This book had its origin at the Second International Ontology for the Intelligence Community (OIC) Conference, which was held on November 28–29, 2007, in Columbia, MD, USA. At that time, a volume was proposed by the editors that would feature chapters by selected authors from the conference, who could extend their OIC papers or write on related topics that fit the guidelines the editors established for this book. In addition, other authors were invited to submit chapters.
This book represents a partial technology roadmap for government information technology decision makers for information integration and sharing, and situational awareness (improved analysis support) in the use of ontologies, and semantic technologies for intelligence.
The general themes of both the OIC conferences and this book focus on intelligence community needs and the applications of ontologies and semantic technologies to assist those needs. Among the very many IC needs are the following:
•To increase the ability to meaningfully share information, within and among communities, across humans and machines
•To off-load some human cognitive functions and enable machines to assume these. By using ontologies and semantic technologies, machines come up to the human conceptual level, rather than humans having to go down to the machine level, which latter tack has largely defined information technology since its orgins up to this point.
•To increase the ability to automate some aspects of intelligence analysis, as for example, by supporting evidence-based reasoning, deductive (what logically follows, given the knowledge) and abductive (what is the best explanation, given the evidence) queries
•To provide assistance on probability of Hypothesis given the Evidence P(H|E), hypothesis generation, and analysis of competing hypotheses by using complex knowledge and logical mechanisms, and evaluating the consequences or ramifications of hypotheses
•To increase the capability to semantically integrate data from all intelligence disciplines
•To provide analytical tools that exploit the availability of semantically integrated information and knowledge
•To assist in semantic disambiguation, reference, co-reference/correlation of entities, relations, and events
○Disambiguation: To determine the appropriate meaning for the given context
○Reference: To determine the actual entity in the world that the data refers to
○Co-reference/correlation: To determine whether two entities are actually the same entity, and the properties and events those entities respectively possess and participate in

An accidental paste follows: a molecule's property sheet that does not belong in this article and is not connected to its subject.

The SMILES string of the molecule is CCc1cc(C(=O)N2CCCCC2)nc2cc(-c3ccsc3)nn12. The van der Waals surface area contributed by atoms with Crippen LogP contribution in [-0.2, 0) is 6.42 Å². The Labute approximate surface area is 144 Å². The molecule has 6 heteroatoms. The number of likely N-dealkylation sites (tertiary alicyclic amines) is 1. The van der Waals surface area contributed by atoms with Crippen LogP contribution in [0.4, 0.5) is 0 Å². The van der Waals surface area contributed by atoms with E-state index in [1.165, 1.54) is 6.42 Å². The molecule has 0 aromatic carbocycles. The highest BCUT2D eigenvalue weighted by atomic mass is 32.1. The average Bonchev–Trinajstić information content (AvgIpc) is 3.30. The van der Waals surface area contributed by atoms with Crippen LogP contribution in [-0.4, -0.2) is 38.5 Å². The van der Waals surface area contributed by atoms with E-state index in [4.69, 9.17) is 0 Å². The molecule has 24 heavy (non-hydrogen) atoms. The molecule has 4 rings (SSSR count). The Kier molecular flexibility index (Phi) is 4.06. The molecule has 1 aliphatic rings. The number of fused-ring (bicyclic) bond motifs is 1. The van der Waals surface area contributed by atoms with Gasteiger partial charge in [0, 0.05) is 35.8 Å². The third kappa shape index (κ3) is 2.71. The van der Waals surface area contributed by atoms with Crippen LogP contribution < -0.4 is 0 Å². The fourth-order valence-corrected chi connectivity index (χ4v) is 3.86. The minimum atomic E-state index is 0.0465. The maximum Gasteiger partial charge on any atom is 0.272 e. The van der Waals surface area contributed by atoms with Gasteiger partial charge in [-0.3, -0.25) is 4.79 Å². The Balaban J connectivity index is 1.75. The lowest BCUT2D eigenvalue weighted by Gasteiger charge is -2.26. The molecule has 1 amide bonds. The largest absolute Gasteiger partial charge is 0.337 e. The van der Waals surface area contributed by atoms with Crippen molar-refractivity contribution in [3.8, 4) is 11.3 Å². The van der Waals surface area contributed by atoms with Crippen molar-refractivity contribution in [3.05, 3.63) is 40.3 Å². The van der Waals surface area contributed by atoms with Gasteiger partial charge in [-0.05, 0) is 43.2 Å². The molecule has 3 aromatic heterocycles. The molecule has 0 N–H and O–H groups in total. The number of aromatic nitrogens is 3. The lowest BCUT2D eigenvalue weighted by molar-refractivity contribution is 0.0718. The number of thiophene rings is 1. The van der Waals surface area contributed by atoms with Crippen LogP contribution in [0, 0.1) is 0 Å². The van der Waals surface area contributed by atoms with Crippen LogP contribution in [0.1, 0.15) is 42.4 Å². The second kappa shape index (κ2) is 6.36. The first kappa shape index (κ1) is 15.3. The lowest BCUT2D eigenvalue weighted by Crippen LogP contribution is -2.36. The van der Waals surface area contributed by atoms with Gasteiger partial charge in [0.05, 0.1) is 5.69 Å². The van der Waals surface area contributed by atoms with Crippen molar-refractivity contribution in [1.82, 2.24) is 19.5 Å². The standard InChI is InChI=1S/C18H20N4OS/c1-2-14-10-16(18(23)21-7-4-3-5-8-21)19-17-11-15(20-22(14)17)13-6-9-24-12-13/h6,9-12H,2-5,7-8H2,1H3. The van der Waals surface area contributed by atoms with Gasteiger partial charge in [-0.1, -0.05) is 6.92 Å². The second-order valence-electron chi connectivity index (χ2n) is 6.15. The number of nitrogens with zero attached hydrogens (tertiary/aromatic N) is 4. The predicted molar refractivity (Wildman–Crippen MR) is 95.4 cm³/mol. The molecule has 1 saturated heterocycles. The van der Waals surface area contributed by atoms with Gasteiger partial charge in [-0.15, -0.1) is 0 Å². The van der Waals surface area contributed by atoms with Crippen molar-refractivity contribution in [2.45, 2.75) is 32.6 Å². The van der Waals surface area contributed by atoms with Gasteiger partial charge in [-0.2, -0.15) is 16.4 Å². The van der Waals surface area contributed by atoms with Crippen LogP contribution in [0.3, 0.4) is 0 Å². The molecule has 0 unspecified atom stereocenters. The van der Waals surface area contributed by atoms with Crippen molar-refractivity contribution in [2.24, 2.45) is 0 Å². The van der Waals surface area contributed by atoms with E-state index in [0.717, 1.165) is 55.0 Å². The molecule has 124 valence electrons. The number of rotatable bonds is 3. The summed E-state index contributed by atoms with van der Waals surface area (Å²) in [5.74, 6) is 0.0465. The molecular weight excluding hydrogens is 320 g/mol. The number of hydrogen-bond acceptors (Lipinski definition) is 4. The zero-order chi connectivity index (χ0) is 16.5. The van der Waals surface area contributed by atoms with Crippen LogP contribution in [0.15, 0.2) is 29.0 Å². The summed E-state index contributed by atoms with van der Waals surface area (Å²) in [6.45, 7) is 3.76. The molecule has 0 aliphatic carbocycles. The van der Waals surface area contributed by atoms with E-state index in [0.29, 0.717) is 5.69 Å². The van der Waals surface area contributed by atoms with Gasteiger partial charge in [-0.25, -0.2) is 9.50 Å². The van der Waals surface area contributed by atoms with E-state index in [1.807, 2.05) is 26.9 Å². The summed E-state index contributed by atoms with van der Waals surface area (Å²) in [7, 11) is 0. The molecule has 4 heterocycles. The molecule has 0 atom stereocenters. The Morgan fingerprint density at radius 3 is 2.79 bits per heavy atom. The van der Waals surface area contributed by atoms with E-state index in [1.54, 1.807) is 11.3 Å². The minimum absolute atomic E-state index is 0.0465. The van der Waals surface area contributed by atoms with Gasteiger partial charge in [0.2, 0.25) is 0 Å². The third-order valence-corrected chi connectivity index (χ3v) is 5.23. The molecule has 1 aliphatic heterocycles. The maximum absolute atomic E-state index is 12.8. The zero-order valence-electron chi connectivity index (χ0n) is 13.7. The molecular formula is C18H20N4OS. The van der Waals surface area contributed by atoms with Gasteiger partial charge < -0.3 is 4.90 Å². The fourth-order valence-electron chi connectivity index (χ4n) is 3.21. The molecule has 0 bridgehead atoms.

•To support reasoning over geospatial, temporal, and other data to infer additional information about the real world.
The target audience of this book is the US and other intelligence communities (IC), including law enforcement and homeland security communities, along with other technical and budgetary decision makers and technologists working in intelligence. These technologists include ontologists and ontology developers, computer scientists, software engineers, and intelligence analysts who have a strong interest in semantic technologies and their applications.
This book would not have been possible without the assistance, dedication, and patience of many generous individuals. We thank the IOS Press publisher and its dedicated representive Maarten Fröhlich for tolerance of delays in the editing of this book, while also providing constant and continuing encouragement. We thank the very many anonymous reviewers who helped improve the contributions of the authors by offering sound feedback and critical comments on multiple iterations of chapters. We thank the past organizers of the OIC conferences, for valuable suggestions and help on many issues, including in particular Barry Smith, Kathryn Blackmond Laskey, Duminda Wijesekera, and Paulo Cesar G. da Costa. We also thank Kevin Lynch and David Roberts, who provided governmental support for the OIC conferences and also feedback to the authors and editors on the impact of these technologies on the intelligence community, thereby serving to provide a pragmatic perspective to constrain the potential technological exuberance. Of course the editors also thank their friends and families, who have countenanced aggravation, missed social opportunities, and personal inattention, to enable the writing and editing of this volume.
Finally, we underscore that the views expressed in this book are those of the authors alone and do not reflect the official policy or position of The MITRE Corporation, the Lockheed-Martin Corporation, or any other company or individual, nor that of any particular intelligence community, agency, organization, or government.